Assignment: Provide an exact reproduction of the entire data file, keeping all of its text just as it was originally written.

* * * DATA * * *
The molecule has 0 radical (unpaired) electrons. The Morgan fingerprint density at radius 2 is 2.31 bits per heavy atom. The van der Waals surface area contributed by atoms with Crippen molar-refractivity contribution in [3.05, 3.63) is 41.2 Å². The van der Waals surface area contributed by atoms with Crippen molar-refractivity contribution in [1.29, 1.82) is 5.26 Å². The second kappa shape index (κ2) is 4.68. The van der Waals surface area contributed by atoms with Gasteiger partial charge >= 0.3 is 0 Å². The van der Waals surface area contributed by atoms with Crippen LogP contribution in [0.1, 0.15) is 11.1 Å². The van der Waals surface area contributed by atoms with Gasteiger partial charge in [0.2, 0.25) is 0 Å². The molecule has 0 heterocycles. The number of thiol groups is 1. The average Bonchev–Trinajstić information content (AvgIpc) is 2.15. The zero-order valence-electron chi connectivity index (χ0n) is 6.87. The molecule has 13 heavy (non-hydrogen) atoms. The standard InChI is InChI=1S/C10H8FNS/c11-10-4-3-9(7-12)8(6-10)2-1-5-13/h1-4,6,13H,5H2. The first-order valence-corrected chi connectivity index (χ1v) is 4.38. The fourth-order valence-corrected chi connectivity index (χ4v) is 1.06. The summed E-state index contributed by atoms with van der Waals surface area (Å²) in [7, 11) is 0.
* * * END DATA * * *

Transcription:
The molecule has 0 radical (unpaired) electrons. The Morgan fingerprint density at radius 2 is 2.31 bits per heavy atom. The van der Waals surface area contributed by atoms with Crippen molar-refractivity contribution in [3.05, 3.63) is 41.2 Å². The van der Waals surface area contributed by atoms with Crippen molar-refractivity contribution in [1.29, 1.82) is 5.26 Å². The second kappa shape index (κ2) is 4.68. The van der Waals surface area contributed by atoms with Gasteiger partial charge >= 0.3 is 0 Å². The van der Waals surface area contributed by atoms with Crippen LogP contribution in [0.1, 0.15) is 11.1 Å². The van der Waals surface area contributed by atoms with Gasteiger partial charge in [0.2, 0.25) is 0 Å². The molecule has 0 heterocycles. The number of thiol groups is 1. The average Bonchev–Trinajstić information content (AvgIpc) is 2.15. The zero-order valence-electron chi connectivity index (χ0n) is 6.87. The molecule has 13 heavy (non-hydrogen) atoms. The standard InChI is InChI=1S/C10H8FNS/c11-10-4-3-9(7-12)8(6-10)2-1-5-13/h1-4,6,13H,5H2. The first-order valence-corrected chi connectivity index (χ1v) is 4.38. The fourth-order valence-corrected chi connectivity index (χ4v) is 1.06. The summed E-state index contributed by atoms with van der Waals surface area (Å²) in [7, 11) is 0.